Family can be tough. Abuse, especially at the hands of family is the unthinkable but an all too prevalent problem.
How do we, amidst family pressure and out-right abuse understand love? Being a victim of abuse can push one into being further victimized or force one into survivor mode and can even continue the cycle of abuse. I do not want to belittle or diminish the effects of abuse but discuss how those of us who have been the victims of abuse can think about it and live beyond it, towards forgiveness and strength.
First we are neither survivors or victims, but individuals of worth and substance as God's children first, who have been taken advantage of by predators and thoughtless people. Our abuse does not define us as either a victim or a survivor; it is but a part of who we are, part of our experience, part of our understanding of the soft under-belly of human behavior and sin. We are not a group set aside, nor are we a unable to live life due to shame or criticism. We cannot use our abuse as an excuse to treat others without love or respect.
Still we are human. We seek redress from those who often should be the ones who love us best, but we, we are broken sinners - at best our human love is insufficient to overcome the effects of human abuse.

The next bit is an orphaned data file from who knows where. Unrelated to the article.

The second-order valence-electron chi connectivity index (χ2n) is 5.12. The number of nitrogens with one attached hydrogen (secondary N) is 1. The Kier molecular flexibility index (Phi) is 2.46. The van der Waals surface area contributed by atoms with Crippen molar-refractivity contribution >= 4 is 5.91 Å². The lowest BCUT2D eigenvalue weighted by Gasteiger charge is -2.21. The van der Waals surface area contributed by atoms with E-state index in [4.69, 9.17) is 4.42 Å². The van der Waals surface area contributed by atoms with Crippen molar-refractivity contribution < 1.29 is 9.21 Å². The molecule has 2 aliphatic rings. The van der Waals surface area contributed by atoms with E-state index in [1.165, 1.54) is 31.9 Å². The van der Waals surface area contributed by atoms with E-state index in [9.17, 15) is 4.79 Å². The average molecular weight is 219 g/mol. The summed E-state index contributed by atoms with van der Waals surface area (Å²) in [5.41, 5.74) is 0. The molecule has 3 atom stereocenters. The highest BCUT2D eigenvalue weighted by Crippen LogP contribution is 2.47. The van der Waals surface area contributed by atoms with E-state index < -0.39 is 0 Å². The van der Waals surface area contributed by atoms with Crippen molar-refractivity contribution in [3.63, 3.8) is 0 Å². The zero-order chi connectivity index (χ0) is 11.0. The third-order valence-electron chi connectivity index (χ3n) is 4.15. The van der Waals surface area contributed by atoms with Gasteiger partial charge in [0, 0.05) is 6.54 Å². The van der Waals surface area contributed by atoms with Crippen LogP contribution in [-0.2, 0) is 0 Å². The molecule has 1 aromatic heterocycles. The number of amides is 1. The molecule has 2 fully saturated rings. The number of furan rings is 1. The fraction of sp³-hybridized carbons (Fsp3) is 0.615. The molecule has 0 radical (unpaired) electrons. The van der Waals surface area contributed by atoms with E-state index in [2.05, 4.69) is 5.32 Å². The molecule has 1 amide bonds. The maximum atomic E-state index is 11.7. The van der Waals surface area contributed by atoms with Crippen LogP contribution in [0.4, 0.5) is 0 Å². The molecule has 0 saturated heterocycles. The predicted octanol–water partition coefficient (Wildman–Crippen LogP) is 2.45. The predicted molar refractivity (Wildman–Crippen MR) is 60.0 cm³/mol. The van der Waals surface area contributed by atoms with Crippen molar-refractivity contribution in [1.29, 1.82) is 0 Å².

Adelaide can guide us because she kept God and God's love before her. She persevered throughout her life and managed to do good (mainly by outliving everyone who abused her - as they say, the best revenge). In order to have lived so long with so much repeated damage from abuse at the hands of those who should have loved her means that she operated in Hope and Faith, guided by Love.
Seeking God's love first, seeking to understand through God's love, allows for the ability for us to live our lives fully even amidst abuse. We truly forgive, not in human terms but in God's terms. By not making abuse our problem we live our lives and vocations as wounded healers, compassionate healers, and faithful servants of the suffering servant himself.
If those who should love us do not, we always have the deep love of Christ to heal and set us free.
So Jesus said again, “Amen, amen, I say to you, I am the gate for the sheep. All who came [before me] are thieves and robbers, but the sheep did not listen to them. I am the gate. Whoever enters through me will be saved, and will come in and go out and find pasture. A thief comes only to steal and slaughter and destroy; I came so that they might have life and have it more abundantly. I am the good shepherd. A good shepherd lays down his life for the sheep. A hired man, who is not a shepherd and whose sheep are not his own, sees a wolf coming and leaves the sheep and runs away, and the wolf catches and scatters them. This is because he works for pay and has no concern for the sheep. I am the good shepherd, and I know mine and mine know me, just as the Father knows me and I know the Father; and I will lay down my life for the sheep.
-- John 10:7-15